“Coming from a background as a researcher, I had only heard horror stories about children who weren’t able to maintain mainstream school placements due to ‘bad’ behaviour. I had friends who were secondary school teachers, and they told me about the escalating levels of violence towards staff in schools and the rising number of exclusions that were happening as a result. My own experience was fairly limited. I had coped well with school myself, and, generally speaking, so had my peers; I was what Ken Robinson, in his now-famous TED talk, calls the “top third” of students, someone for whom the traditional classroom environment had actually worked. I had friends with children who were struggling with Autism in school, but very little understanding of the sorts of behaviours that meant a child would need to be physically restrained on a regular basis or removed altogether due to the risk they present.
Coming to Releasing Potential was quite an eye opener at first; it was eye opening because of the level of challenging behaviour that staff encountered every day, and eye opening because of how wonderful and productive the relationships between staff and students were despite all of the challenges. I had not expected to be encountering problem behaviour as part of my role—especially as I was not delivering education to students—and I had not expected that I would enjoy the company of those children labelled especially ‘bad’ as much as I do.
I was, to put it mildly, shocked (and, at first, a bit suspicious) about the commitment Releasing Potential School had always made to a no-restraint policy. Given how often most of the students had been restrained by teachers trained in ‘positive handling’ (anything from minor directive patting to full physical restraint) in other schools, the decision that this would not form part of the tool box for dealing with (sometimes very aggressive) behaviour seemed an odd one. It also seems odd to most other educators I talk to.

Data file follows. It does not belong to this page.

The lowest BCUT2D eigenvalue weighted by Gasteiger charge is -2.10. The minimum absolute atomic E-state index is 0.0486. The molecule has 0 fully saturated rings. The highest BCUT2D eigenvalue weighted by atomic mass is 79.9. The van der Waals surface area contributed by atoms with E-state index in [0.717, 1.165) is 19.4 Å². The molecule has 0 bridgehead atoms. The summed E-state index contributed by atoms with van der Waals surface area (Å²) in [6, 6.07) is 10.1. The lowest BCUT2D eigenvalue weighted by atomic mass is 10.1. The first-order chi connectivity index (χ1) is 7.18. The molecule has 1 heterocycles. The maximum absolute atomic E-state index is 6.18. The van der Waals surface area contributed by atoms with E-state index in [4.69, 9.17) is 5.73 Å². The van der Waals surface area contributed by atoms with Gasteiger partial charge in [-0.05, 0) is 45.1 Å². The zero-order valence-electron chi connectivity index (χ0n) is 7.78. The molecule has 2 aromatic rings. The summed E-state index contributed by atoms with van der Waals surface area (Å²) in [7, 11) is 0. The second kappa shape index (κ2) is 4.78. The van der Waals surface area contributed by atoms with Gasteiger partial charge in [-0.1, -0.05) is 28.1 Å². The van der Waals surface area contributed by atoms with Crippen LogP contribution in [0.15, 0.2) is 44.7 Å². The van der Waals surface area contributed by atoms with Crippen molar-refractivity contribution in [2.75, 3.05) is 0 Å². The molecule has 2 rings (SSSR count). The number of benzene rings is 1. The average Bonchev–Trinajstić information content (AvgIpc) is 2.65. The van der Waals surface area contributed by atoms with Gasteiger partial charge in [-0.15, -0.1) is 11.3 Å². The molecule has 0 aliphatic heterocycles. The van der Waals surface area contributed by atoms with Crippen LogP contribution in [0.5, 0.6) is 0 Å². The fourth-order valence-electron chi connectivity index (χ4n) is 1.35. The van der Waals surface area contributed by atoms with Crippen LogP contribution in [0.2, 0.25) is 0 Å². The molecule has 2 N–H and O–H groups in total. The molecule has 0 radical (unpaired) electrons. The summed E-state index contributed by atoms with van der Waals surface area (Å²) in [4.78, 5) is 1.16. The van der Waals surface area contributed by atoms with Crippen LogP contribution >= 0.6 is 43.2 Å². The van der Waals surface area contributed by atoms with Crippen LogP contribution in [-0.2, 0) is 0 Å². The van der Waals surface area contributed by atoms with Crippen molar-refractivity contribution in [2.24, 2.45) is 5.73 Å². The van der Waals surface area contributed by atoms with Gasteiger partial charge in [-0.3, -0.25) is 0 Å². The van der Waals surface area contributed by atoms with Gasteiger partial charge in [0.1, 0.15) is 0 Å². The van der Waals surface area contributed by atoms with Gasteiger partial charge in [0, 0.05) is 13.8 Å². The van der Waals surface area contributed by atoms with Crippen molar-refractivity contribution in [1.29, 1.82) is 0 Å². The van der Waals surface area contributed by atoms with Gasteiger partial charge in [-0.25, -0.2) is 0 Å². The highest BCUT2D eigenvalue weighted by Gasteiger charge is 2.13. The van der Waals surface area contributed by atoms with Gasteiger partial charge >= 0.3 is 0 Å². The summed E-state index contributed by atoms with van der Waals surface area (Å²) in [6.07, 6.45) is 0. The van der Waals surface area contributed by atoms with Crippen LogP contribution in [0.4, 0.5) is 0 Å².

This week I was at an event aimed at showcasing Alternative Provisions like ours within one of our referring Local Authorities. I spoke to primary and secondary Headteachers about our school and our training, and was struck by their enthusiasm for a no-restraint policy, but also by the fear that this just wouldn’t be possible in settings where behaviour was challenging.
I spoke with one Head who told me she was pleased to work in a school where restraint was not used, because behaviour was generally good. She also told me “of course when I worked in an SEN school we had to restrain all the time.” I asked her to tell me in what situations restraint had been needed, and she told me “well, if I child is about to throw a chair at you, what else are you supposed to do?” This sounded perfectly reasonable to me. I could understand, how, in the situation described, it would have seemed like this was the first and only response to such a potentially dangerous threat. This was a kind and enthusiastic teacher who loved the idea of a no-restraint approach, yet she felt that it was a necessary evil in the event her own safety or that of other students was threatened – I certainly couldn’t argue with this as I stood listening to her perspective.
As I reflected on this conversation, I wondered what had happened leading up to the event that the Headteacher had described. I wondered what opportunities there might have been, in a small-group setting with high staff-student ratios, to de-escalate the child’s distress and behaviour before it got to the point of crisis. Could anything else have happened? What else might staff have tried? Was restraint the first or the last resort? I thought perhaps, without training and support in this specialised area, it may have been impossible to do much else. It got me thinking about why, despite supporting children with the most challenging behaviour imaginable, staff at Releasing Potential School had never needed to use restraint in similar situations?